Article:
Usury - Explained
What is Usury?
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Table of ContentsWhat is Usury?How Does Usury Work?
What is Usury?
Usury describes an act of lending money to borrowers with high and exorbitant interest rates. The interest rates of money borrowed under usury agreement is often higher than what the law permits. Some countries and religions regard usury as an illegal act because this act enriches the lender at the detriment of the borrower. Initially, usury entails charging any amount as interest on loans but it later extended to exorbitant charges and interest rates on loans. Usury became popular in England during the reign of King Henry VIII. A loan is regarded usurious when there is an agreement that the debtor would pay back a much larger amount.
Back to:BANKING, LENDING, & CREDIT INDUSTRY
How Does Usury Work?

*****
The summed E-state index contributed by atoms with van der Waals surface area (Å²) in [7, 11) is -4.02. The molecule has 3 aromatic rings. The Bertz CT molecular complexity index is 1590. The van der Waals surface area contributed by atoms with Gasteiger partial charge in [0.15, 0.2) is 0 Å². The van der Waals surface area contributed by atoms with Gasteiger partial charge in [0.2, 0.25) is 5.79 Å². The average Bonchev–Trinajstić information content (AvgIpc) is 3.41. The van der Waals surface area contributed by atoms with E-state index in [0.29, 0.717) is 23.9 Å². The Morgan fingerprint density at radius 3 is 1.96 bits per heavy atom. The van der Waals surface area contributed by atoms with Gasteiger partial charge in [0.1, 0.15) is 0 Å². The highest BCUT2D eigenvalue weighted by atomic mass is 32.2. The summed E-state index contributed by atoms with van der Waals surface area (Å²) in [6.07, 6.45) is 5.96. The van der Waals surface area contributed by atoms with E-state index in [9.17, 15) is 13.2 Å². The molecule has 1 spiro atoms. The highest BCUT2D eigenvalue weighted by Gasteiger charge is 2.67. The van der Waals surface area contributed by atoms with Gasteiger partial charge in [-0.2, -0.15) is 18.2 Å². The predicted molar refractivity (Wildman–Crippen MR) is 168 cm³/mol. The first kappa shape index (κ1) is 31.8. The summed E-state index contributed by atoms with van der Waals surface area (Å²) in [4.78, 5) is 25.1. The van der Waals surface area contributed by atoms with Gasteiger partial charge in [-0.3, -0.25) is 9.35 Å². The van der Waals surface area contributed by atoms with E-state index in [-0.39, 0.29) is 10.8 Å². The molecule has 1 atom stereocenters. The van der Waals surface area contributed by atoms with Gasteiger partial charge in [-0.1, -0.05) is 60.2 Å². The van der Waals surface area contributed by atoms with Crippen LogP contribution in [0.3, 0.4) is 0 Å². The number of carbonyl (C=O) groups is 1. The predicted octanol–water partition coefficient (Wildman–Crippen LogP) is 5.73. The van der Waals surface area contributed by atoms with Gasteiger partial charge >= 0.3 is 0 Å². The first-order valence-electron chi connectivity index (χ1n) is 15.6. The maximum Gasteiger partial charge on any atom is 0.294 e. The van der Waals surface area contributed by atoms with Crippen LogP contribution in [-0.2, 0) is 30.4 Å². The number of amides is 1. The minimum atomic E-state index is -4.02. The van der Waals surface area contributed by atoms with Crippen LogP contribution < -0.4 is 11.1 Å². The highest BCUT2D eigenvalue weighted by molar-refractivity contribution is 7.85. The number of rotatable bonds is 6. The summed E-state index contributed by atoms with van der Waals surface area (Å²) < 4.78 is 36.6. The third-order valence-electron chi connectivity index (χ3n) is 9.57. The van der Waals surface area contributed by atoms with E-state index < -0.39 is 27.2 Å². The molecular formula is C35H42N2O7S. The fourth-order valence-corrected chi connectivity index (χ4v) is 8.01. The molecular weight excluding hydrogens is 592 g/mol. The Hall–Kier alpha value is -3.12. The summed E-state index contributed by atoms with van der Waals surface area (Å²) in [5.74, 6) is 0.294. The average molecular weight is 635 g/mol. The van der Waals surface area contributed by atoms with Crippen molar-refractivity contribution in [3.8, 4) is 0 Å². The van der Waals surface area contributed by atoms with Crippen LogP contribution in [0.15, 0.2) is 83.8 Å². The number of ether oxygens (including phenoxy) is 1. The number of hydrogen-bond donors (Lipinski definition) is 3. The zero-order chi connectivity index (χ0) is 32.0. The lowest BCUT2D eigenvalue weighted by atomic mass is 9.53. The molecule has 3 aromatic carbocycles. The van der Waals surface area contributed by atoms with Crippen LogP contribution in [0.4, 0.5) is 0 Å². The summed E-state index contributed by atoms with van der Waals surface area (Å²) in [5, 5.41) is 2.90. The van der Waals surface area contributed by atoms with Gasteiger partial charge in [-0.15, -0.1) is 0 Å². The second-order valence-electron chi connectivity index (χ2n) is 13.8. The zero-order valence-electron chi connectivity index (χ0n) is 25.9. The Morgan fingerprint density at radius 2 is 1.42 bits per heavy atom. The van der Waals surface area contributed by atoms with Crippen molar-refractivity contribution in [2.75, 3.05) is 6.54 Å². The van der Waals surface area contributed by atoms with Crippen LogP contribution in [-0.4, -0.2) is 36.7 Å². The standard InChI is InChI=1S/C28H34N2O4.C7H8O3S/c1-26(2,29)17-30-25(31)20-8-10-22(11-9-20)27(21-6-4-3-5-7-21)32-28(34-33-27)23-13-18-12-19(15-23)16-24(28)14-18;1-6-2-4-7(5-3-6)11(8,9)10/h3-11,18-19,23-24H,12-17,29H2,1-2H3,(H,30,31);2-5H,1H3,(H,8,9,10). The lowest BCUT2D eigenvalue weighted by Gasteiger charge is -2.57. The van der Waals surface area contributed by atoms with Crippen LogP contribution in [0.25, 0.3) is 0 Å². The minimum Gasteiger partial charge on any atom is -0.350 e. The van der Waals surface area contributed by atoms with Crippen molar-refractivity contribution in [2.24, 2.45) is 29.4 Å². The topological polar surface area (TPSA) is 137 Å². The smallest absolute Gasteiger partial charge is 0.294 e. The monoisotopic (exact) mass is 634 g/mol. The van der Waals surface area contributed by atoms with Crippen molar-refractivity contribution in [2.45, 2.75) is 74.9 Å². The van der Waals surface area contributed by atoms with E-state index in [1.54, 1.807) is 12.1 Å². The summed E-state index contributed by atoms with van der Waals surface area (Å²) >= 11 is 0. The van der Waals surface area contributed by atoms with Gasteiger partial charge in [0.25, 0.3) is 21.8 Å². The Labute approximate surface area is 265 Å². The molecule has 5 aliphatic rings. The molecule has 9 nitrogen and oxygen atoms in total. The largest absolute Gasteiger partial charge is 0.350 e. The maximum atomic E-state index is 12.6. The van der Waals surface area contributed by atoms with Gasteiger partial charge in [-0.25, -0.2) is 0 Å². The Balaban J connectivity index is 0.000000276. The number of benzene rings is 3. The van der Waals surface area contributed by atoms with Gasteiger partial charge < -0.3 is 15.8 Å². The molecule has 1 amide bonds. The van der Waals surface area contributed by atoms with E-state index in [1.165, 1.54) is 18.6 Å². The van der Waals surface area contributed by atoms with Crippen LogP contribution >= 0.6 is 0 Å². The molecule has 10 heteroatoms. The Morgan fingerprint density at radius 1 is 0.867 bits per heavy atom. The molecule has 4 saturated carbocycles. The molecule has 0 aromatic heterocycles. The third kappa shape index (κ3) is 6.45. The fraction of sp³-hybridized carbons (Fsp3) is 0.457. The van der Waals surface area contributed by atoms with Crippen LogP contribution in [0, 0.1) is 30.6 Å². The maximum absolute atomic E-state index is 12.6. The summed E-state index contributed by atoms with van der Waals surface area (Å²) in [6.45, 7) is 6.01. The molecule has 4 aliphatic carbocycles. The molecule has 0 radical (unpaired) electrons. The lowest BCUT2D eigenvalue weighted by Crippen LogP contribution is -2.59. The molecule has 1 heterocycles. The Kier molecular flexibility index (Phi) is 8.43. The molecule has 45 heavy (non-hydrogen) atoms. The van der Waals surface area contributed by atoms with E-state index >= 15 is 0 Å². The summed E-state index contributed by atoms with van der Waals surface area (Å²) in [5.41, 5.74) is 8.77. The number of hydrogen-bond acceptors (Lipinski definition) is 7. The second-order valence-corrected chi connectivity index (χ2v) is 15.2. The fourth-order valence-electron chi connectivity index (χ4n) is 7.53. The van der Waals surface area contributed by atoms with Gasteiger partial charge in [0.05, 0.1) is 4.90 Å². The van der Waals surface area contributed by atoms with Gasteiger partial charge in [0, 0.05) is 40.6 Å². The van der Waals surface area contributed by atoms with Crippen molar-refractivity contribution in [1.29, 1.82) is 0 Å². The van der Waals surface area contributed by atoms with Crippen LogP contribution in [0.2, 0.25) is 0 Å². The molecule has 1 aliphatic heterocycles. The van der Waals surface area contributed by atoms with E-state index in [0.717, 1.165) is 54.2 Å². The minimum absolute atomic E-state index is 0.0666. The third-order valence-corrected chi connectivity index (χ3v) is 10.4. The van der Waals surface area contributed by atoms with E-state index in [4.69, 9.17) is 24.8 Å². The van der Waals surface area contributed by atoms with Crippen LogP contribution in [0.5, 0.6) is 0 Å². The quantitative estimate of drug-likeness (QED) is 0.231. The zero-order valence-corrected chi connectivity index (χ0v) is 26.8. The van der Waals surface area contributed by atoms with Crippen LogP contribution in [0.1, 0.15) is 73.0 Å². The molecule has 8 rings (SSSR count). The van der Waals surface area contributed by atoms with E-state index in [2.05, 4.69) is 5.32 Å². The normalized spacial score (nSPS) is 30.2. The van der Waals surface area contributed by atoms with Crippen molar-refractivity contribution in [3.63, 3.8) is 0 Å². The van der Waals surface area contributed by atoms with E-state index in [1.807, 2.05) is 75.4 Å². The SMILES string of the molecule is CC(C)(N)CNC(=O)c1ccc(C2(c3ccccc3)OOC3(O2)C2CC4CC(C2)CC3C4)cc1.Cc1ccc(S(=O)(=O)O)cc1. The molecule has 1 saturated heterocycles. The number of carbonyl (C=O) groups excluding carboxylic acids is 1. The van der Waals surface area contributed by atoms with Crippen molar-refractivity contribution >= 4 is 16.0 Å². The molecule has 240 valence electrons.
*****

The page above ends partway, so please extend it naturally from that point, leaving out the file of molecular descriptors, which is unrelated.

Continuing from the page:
Despite that there were many laws and religious beliefs that discouraged usury practice, many lenders still engaged in usury as far back as the 16th century. Usury is an unfair practice that benefits neither the society nor the borrower but it only benefits the lender in an unethical way. This is why many religions such as Judaism, Islam, Christianity and others frown against Usury as it stands against their core values. Also, interest rates in usury are much higher that what the laws of certain states stipulate and this is seen as illegal. There were many revolts against usury such as the Protestant Reformation in the 16th century that distinguished usury and the acceptable practice of money lending. Usury laws are formulated to protect borrowers from excessive interest rates that lenders demand on loans. These laws provide the required interests that should be charged on loans. Usury laws also protect individuals from predatory lenders, these are lenders (predators) that impose unfair loan terms and charge abusive interest rates on loans. Oftentimes, groups or individuals who have little or no understanding of rules of finance fall victims of predatory lending. Usury laws regulate interest rates on loans and also the percentage charged by payday or alternative lenders. Examples of loan arrangements where predatory lending os paramount are payday loans, small dollars or advances loans.